Differences in hearing levels between siblings with hearing loss caused by GJB2 mutations

Masato Fujioka, Makoto Hosoya, Kiyomitsu Nara, Noriko Morimoto, Hirokazu Sakamoto, Masahide Otsu, Atsuko Nakano, Yukiko Arimoto, Sawako Masuda, Tomoko Sugiuchi, Shin Masuda, Noriko Morita, Kaoru Ogawa, Kimitaka Kaga, Tatsuo Matsunaga

Research output: Contribution to journalArticlepeer-review

3 Citations (Scopus)


Objective: Hearing loss caused by GJB2 mutations is inherited in an autosomal recessive manner (DFNB1); thus siblings of an affected child have a 25% chance of also being affected. Hearing loss among subsequent siblings carrying the same GJB2 mutation is a concern for parents and a frequent topic of enquiry during genetic counseling. Evidence exists for genotype-phenotype correlations of GJB2 mutations; however, no analysis of differences in hearing among siblings, in whom the common genetic background may decrease variation, has been reported. The purpose of the present study was to investigate hearing differences between siblings with identical GJB2 mutations. Methods: We examined the hearing levels of 12 pairs of siblings; each pair had the same pathogenic GJB2 mutations. Differences in hearing acuity between sibling pairs detected by auditory evaluation. Results: No significant correlation was detected between the average hearing levels of first and second affected siblings. Average differences in acoustic threshold >30 dB were observed between four pairs of siblings, whereas the remaining eight pairs had average threshold values within 20 dB of one another. Conclusion: Our results indicate that auditory acuity would be expected to approximate that found in the first child in approximately 70% of subsequent children with GJB2-mediated hearing loss, whereas 30% of subsequent siblings would have average differences of >30 dB.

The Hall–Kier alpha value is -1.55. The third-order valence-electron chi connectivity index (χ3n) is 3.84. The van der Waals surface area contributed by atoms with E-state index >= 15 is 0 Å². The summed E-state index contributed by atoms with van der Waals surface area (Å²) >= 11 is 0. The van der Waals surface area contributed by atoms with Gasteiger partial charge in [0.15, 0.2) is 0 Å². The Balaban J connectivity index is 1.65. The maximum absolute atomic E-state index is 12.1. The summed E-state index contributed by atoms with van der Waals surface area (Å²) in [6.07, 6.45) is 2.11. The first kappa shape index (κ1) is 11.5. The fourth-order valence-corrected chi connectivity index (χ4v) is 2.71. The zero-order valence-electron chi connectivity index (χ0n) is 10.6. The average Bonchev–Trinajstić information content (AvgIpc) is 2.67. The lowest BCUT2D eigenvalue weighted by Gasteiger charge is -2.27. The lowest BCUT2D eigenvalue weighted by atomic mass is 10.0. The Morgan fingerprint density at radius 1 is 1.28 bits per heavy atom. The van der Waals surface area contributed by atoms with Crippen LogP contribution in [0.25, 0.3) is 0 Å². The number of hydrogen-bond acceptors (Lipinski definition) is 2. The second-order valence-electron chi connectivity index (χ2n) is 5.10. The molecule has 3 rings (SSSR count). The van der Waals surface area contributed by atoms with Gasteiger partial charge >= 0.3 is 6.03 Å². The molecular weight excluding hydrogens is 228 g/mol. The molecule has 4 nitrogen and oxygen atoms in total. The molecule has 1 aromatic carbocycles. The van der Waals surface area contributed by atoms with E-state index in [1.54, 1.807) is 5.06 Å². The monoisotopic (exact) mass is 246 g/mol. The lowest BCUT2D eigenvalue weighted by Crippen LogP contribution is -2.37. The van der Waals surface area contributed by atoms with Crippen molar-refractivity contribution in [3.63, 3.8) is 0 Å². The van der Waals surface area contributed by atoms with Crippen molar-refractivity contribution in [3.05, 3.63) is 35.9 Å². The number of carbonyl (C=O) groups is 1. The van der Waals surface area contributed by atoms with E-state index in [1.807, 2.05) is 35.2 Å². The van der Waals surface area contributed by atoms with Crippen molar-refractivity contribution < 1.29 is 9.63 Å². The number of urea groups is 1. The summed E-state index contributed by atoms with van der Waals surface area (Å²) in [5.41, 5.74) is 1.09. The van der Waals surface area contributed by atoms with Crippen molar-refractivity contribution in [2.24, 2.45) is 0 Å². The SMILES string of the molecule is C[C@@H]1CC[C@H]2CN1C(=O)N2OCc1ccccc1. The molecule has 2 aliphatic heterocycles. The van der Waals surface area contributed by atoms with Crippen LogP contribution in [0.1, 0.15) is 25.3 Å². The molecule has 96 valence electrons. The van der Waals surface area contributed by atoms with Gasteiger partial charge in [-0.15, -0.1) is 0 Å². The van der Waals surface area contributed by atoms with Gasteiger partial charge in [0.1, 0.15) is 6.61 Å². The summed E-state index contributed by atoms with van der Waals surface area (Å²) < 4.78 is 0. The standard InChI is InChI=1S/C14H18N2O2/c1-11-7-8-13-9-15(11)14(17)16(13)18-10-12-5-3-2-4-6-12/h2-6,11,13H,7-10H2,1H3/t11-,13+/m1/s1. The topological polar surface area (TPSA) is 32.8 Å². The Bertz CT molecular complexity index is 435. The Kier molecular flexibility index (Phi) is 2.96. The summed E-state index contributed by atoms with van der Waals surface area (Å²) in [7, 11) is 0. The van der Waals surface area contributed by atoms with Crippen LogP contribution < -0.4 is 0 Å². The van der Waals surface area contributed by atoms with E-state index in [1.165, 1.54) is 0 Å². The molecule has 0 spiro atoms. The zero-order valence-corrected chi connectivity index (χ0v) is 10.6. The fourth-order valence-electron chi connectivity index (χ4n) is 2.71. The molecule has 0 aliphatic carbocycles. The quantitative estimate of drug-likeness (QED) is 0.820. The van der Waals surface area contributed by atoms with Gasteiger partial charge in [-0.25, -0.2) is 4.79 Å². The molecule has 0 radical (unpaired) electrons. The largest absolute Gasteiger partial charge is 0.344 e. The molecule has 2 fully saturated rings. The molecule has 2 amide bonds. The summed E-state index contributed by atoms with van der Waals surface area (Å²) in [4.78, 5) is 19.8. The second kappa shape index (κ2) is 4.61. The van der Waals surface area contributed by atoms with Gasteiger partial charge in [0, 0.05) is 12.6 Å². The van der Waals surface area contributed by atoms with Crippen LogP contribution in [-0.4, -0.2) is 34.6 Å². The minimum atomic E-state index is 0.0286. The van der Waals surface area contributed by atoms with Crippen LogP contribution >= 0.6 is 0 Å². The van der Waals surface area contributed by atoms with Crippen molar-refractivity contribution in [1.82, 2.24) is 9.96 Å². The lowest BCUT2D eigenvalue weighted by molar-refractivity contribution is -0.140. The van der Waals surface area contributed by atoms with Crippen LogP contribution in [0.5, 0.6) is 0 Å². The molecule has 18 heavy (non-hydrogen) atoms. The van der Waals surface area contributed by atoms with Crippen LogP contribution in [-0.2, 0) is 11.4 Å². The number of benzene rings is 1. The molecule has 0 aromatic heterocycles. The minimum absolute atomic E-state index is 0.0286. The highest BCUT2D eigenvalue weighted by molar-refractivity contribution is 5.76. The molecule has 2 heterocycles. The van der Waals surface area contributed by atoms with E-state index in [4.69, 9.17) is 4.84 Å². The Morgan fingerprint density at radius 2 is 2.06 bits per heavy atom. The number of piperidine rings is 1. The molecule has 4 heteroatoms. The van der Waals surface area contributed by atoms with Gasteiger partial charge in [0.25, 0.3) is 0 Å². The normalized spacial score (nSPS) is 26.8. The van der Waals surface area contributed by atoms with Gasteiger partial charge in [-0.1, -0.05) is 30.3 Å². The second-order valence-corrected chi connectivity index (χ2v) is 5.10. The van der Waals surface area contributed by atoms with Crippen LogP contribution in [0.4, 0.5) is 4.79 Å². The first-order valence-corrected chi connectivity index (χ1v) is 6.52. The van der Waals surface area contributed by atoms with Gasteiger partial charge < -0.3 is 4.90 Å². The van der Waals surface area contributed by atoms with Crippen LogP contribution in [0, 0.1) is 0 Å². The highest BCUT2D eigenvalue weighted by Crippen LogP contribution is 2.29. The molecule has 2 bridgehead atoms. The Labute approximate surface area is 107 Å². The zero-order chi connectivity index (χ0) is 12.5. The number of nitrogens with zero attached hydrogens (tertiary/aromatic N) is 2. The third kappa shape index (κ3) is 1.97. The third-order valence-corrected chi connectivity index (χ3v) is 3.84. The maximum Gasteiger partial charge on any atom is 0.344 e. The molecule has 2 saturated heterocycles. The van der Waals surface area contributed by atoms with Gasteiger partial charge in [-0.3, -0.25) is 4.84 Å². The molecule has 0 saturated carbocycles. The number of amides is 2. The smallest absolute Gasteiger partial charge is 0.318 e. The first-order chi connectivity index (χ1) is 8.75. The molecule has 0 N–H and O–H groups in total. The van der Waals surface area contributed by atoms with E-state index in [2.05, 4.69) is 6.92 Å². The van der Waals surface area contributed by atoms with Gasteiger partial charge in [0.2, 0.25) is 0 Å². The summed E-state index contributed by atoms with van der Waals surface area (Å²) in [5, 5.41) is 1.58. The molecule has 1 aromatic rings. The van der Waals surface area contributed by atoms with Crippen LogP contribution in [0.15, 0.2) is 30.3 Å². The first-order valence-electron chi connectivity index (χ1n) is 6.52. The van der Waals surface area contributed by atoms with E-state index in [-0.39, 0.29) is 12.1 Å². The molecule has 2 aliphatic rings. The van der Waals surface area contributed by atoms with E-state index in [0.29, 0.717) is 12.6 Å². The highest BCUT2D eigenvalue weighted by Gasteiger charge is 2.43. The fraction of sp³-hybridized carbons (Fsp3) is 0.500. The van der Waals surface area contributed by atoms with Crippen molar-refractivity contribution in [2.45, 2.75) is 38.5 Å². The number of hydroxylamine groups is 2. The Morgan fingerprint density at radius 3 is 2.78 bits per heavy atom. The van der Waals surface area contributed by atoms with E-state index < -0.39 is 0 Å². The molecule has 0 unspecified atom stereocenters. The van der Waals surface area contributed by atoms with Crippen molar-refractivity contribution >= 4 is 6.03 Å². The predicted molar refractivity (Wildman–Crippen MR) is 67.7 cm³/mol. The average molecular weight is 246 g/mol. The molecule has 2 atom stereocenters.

Original languageEnglish
Pages (from-to)938-942
Number of pages5
JournalAuris Nasus Larynx
Issue number6
Publication statusPublished - 2020 Dec


  • Deafness
  • GJB2
  • Genetic modifier
  • Genetic variability
  • Hearing impairment
  • Siblings

ASJC Scopus subject areas

  • Surgery
  • Otorhinolaryngology


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